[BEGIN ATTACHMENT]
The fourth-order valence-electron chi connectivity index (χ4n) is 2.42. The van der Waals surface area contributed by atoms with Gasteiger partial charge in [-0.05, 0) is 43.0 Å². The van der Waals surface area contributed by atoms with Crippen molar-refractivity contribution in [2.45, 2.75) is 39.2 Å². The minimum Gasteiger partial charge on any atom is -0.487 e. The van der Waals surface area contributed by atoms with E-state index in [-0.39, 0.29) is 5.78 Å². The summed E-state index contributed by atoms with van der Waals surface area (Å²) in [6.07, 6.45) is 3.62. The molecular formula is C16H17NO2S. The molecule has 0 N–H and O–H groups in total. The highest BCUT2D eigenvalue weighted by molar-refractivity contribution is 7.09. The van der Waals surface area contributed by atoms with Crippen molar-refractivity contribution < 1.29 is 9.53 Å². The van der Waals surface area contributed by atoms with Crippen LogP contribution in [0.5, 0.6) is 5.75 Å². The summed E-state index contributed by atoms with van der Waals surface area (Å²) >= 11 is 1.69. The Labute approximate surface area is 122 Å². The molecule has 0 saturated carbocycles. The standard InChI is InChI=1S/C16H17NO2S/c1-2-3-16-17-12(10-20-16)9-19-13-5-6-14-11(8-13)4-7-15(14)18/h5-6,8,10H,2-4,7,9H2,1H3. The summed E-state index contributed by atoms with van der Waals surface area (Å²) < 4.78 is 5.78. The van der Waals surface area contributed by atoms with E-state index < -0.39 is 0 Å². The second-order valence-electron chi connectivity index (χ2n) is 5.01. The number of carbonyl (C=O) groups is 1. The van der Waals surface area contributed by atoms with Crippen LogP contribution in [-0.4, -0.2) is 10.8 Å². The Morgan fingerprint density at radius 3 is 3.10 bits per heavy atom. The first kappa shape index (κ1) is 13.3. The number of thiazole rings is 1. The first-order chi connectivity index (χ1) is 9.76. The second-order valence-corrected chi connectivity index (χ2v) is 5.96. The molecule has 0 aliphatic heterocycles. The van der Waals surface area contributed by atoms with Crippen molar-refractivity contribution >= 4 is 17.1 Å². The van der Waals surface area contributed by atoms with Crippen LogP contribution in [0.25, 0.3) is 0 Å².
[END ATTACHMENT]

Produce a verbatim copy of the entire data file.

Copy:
The fourth-order valence-electron chi connectivity index (χ4n) is 2.42. The van der Waals surface area contributed by atoms with Gasteiger partial charge in [-0.05, 0) is 43.0 Å². The van der Waals surface area contributed by atoms with Crippen molar-refractivity contribution in [2.45, 2.75) is 39.2 Å². The minimum Gasteiger partial charge on any atom is -0.487 e. The van der Waals surface area contributed by atoms with E-state index in [-0.39, 0.29) is 5.78 Å². The summed E-state index contributed by atoms with van der Waals surface area (Å²) in [6.07, 6.45) is 3.62. The molecular formula is C16H17NO2S. The molecule has 0 N–H and O–H groups in total. The highest BCUT2D eigenvalue weighted by molar-refractivity contribution is 7.09. The van der Waals surface area contributed by atoms with Crippen molar-refractivity contribution < 1.29 is 9.53 Å². The van der Waals surface area contributed by atoms with Crippen LogP contribution in [0.5, 0.6) is 5.75 Å². The summed E-state index contributed by atoms with van der Waals surface area (Å²) >= 11 is 1.69. The Labute approximate surface area is 122 Å². The molecule has 0 saturated carbocycles. The standard InChI is InChI=1S/C16H17NO2S/c1-2-3-16-17-12(10-20-16)9-19-13-5-6-14-11(8-13)4-7-15(14)18/h5-6,8,10H,2-4,7,9H2,1H3. The summed E-state index contributed by atoms with van der Waals surface area (Å²) < 4.78 is 5.78. The van der Waals surface area contributed by atoms with E-state index < -0.39 is 0 Å². The second-order valence-electron chi connectivity index (χ2n) is 5.01. The number of carbonyl (C=O) groups is 1. The van der Waals surface area contributed by atoms with Crippen LogP contribution in [-0.4, -0.2) is 10.8 Å². The Morgan fingerprint density at radius 3 is 3.10 bits per heavy atom. The first kappa shape index (κ1) is 13.3. The number of thiazole rings is 1. The first-order chi connectivity index (χ1) is 9.76. The second-order valence-corrected chi connectivity index (χ2v) is 5.96. The molecule has 0 aliphatic heterocycles. The van der Waals surface area contributed by atoms with Crippen molar-refractivity contribution >= 4 is 17.1 Å². The van der Waals surface area contributed by atoms with Crippen LogP contribution in [0.25, 0.3) is 0 Å².